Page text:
After he was denied re-entry to China eight times, Feng Zhenghu lived in Tokyo’s Narita Airport for 92 days in 2009-2010. Now Feng is telling the story of his airport odyssey on his blog, and CDT is translating his account.
This is part 21. Read previous installments here.
November 23, 2009
In the morning, after eating five green onion crackers and two cold corn sausages, I began once again setting up my signage. I replaced the two signs, and on the window sill I put up the two dry erase boards that Ms. Atsuko sent me. A fresh look would attract people’s attention.
On one of the boards I wrote in English: “A lawyer who provide legal assistance to poors and exposed corruptions has been denied to return homeland by Chinese authorities for consecutively 8 times.” This English sentence was sent to me via text message by an Internet friend. He suggested I use English to let passers-by know about my situation.
On the other board, I wrote something akin to an official countdown you would see for the Olympics or World Expo in China: “Unable to return to China, camping in Japan (November 4-23, 2009) Day 20.” The board is erasable, so I’m able to update the number each day. Chinese authorities have not yet informed me when I will be able to return to China, so all I can do is show the number of days that I’ve been stuck sleeping outside the entrance to Japan.
I still have a banner in between the windowsill and chairs that reads, in both English and Chinese, “Chinese human rights defender Feng Zhenghu.”
I’ve already been camped here for 20 days. The whole world is spreading the news of my struggle to return home, so there’s no need for me to hide my identity. Let the myriads of travelers passing through here every day from all over the world–but mostly China–know: who is this person camping out here? Why is he here? This Chinese intellectual, enduring humiliation and physical torment everyday, is through his suffering awakening the Chinese government’s respect for human rights. With his actions, he is encouraging his compatriots to love their country, to uphold their rights, and to respect themselves as human beings.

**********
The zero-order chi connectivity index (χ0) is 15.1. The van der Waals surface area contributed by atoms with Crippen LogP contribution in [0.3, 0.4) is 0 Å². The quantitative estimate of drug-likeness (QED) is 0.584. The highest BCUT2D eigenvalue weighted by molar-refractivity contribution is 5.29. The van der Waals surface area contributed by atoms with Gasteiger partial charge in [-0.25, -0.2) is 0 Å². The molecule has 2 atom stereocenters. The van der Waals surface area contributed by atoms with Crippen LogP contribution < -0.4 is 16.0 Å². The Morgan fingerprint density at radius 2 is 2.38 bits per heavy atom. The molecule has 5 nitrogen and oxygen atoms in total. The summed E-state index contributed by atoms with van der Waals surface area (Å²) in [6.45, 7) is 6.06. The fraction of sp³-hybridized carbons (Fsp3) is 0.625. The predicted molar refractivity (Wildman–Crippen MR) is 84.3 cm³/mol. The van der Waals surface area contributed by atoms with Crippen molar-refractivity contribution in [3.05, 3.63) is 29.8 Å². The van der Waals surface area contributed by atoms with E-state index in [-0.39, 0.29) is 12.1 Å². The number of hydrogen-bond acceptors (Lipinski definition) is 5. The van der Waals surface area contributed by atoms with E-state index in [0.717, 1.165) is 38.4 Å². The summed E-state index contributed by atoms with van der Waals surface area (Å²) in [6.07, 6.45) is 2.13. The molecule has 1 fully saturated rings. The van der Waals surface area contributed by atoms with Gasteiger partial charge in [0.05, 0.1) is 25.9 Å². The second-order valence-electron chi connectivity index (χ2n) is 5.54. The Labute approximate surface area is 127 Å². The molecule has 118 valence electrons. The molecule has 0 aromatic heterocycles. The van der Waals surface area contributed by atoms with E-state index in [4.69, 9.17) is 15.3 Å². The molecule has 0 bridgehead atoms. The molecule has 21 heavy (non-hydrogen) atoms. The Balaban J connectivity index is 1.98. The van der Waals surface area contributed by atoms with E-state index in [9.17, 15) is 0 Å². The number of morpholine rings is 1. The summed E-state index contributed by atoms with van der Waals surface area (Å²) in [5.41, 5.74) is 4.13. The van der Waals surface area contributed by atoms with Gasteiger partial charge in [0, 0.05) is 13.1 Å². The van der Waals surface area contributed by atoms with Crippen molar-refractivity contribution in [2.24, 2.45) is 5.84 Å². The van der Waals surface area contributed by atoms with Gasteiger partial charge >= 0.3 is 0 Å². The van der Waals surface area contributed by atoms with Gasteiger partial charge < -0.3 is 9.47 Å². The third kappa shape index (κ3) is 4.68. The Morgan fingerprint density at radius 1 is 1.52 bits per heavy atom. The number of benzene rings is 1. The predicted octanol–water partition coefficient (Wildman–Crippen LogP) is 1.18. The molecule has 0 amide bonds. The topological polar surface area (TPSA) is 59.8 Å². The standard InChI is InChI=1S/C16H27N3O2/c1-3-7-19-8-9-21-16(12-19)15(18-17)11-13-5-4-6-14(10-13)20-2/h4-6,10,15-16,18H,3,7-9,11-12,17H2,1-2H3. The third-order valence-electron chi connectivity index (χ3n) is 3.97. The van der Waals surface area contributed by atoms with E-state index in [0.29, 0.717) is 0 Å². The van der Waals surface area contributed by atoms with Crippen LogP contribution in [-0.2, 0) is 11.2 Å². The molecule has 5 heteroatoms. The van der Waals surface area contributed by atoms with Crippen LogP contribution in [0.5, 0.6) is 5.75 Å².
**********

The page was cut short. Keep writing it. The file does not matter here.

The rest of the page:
In the afternoon, I replied to a high school student. His message was sent via text message. In accordance with his wishes, I replied to him on Twitter.
Around 2 p.m., a call came in from Chicago, from an employee of the Chinese Artists’ Association of North America, sending greetings from the director. Around 2:30, I was on a call with Zhao Jing in the United States when a handsome American flight attendant walked over and gave me a cup of instant noodles, a pair of chopsticks, and a bag of melon seeds, saying, “Good luck!”
At 3:15, an American traveler brought me a big bottle of purified American water, a bag of American cashews, and a copy of New York Magazine. In English, she said, “I read about you in the Los Angeles Times. Amazing.” My spoken English is poor. I told her, “I can only speak a little English.” She said, “No problem.” She continued to tell me her thoughts, then asked if she could take a picture with me. I said, “Okay, but make it quick,” pointing to a sign on the wall that prohibits photography. She took out her cell phone and quickly snapped a selfie with me.
At 4:17 p.m., I received a call from Jiang Qisheng in Beijing. We had never spoken to each other in China. This was the first time I had received a call from him. I was very thankful for his support. We spoke for a while. He told me, “On the issue of the right to travel abroad, between the Chinese authorities and us, everyone would pick our side without hesitation.”
From November 13 to today, I have received 368 text messages to my Japanese cell phone. Most of these are from people in China. I’m not able to respond to each one individually, so I just expressed my gratitude on Twitter.
Translation by Little Bluegill.